Perhaps the most emotional moment of the film for me is its final part, which begins with the capture of the Nazi soldiers by a group of partisans from the beginning of the film. At this moment, Flyora is in an almost catatonic state, barely managing to explain who of the Nazi commanders gave an order to burn the barn with people in it. When questioned, the Nazi soldier admits to this action proudly, laying out his ideology in front of the silent crowd. He allowed people to exit the barn, which was set on fire minutes later, if they left the kids inside, because, as he argues “All the trouble starts with kids” and to destroy the nation – one needs to start with the youngest generation. This cruel statement, however, carries out an important message, which is that the only ones who can bring change to the world are children, who will grow up and then come of age, creating something new or destroying the violent structures of the past. The new generation functions as the elements of progress, and to stop this progress one has to either destroy it or guide it in the necessary direction. The response of the angered crowd is to avenge the deaths of their loved ones by burning a group of Nazis and collaborators alive, yet, they are interrupted by the female soldier who starts shooting at the captives to avoid the unnecessary brutality and to preserve the little humanity that is left. When the partisan army is about to leave the village, Flyora, who is supposed to go along, notices a boy, who ironically looks like the protagonist himself at the beginning of the film, staring at the portrait of Hitler. When Flyora looks at the portrait, the sequence of shots of reverse history appears on the screen, taking one on the journey of Hitler’s life up until the moment he is a baby, each shot being interrupted by Flyora maniacally shooting at the picture. Flyora is finally able to unload his rifle, unloading along with it all the emotions that he has been suppressing and is not yet able to fully comprehend. However, when the picture of Hitler as an infant appears in front of Flyora, the boy is unable to shoot at him. The censorship had a lot of issues at this moment, as in their opinion it demonstrated the weakness of the Soviet soldier, who was ultimately unable to defeat the root of Nazism. However, I believe that Klimov intended to demonstrate two things: primarily, that the inhumane acts that Nazi soldiers committed could not be replicated even if it is for “the greater good”, and secondly, it demonstrates the emotional maturity of Flyora. He is no longer viewing the world of war as something desirable, as he realizes that the first victims who fall are not soldiers but women and children. He is not radicalized, but exhausted, willing to fight but only because that is the only option that is available to him now. Perhaps here is the contrast between motivated Flyora from the beginning of the film who would view something like killing child-Hitler as a doable task, similar to how he imagined it would be like to be a soldier. However as soon as he is confronted with the reality, he realizes that not only he is unfit for the task, but he is most importantly unfit for the war in general.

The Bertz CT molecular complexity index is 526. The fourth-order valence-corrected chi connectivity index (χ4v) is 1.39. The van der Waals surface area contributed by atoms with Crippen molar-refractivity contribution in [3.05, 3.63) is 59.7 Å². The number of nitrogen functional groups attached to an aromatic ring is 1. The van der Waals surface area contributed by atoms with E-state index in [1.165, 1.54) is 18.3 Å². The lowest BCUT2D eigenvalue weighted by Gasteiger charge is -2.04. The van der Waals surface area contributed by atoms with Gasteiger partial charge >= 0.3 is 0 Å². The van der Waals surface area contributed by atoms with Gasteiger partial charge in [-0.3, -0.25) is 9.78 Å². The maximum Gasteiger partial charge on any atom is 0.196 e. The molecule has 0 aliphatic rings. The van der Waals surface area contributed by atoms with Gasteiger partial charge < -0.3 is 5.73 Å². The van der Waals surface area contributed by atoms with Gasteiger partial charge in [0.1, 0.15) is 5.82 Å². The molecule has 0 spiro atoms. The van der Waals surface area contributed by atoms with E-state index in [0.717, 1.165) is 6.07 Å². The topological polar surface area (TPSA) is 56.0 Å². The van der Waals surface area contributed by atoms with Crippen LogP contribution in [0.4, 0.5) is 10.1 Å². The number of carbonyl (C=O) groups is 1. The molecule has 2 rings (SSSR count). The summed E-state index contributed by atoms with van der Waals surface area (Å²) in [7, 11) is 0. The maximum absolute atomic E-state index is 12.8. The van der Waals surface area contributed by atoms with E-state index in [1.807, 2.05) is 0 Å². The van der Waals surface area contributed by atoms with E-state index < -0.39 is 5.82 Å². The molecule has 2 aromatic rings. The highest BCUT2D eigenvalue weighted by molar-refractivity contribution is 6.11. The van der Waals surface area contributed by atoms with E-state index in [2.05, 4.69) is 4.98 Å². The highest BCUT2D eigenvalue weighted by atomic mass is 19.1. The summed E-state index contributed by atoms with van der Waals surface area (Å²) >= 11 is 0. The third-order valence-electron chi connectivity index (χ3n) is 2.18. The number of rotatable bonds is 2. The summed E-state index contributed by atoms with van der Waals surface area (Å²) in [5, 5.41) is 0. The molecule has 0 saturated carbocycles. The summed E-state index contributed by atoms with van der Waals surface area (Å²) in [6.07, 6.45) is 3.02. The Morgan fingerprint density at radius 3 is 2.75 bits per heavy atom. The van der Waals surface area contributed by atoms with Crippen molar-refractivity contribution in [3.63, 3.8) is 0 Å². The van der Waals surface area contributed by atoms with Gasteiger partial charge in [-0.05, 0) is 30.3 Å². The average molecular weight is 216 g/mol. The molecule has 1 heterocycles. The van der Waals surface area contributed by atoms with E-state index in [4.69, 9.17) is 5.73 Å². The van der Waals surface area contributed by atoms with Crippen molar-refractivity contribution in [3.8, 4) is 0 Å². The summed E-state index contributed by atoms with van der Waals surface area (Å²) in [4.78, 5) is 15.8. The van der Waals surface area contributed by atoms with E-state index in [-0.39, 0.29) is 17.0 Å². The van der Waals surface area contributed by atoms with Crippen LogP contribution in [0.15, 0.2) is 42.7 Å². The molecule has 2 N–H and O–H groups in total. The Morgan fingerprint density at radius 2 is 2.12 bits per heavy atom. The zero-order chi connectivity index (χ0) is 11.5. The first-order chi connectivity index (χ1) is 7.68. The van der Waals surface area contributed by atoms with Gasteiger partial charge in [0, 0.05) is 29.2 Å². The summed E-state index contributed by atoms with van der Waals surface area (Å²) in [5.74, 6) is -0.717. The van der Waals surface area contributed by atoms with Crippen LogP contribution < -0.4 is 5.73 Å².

The praise and obsession with war is a part of the Imperialist propaganda that fuels the support for the war in Ukraine among the population of Russia right now. Perhaps, for the generation of people who grew up watching TV shows and state-produced films about war heroes, the war has taken a glossy, blockbuster shape, which some may even find appealing and want to replicate. However, I do believe that even for them there will be a moment to come out of the age of ignorance and blind patriotism, when they finally realize what has been preached by government-owned media. Especially, when right now many Ukrainians are living out the plot of Come and See in real life, while many Russian people remain silent or support the war.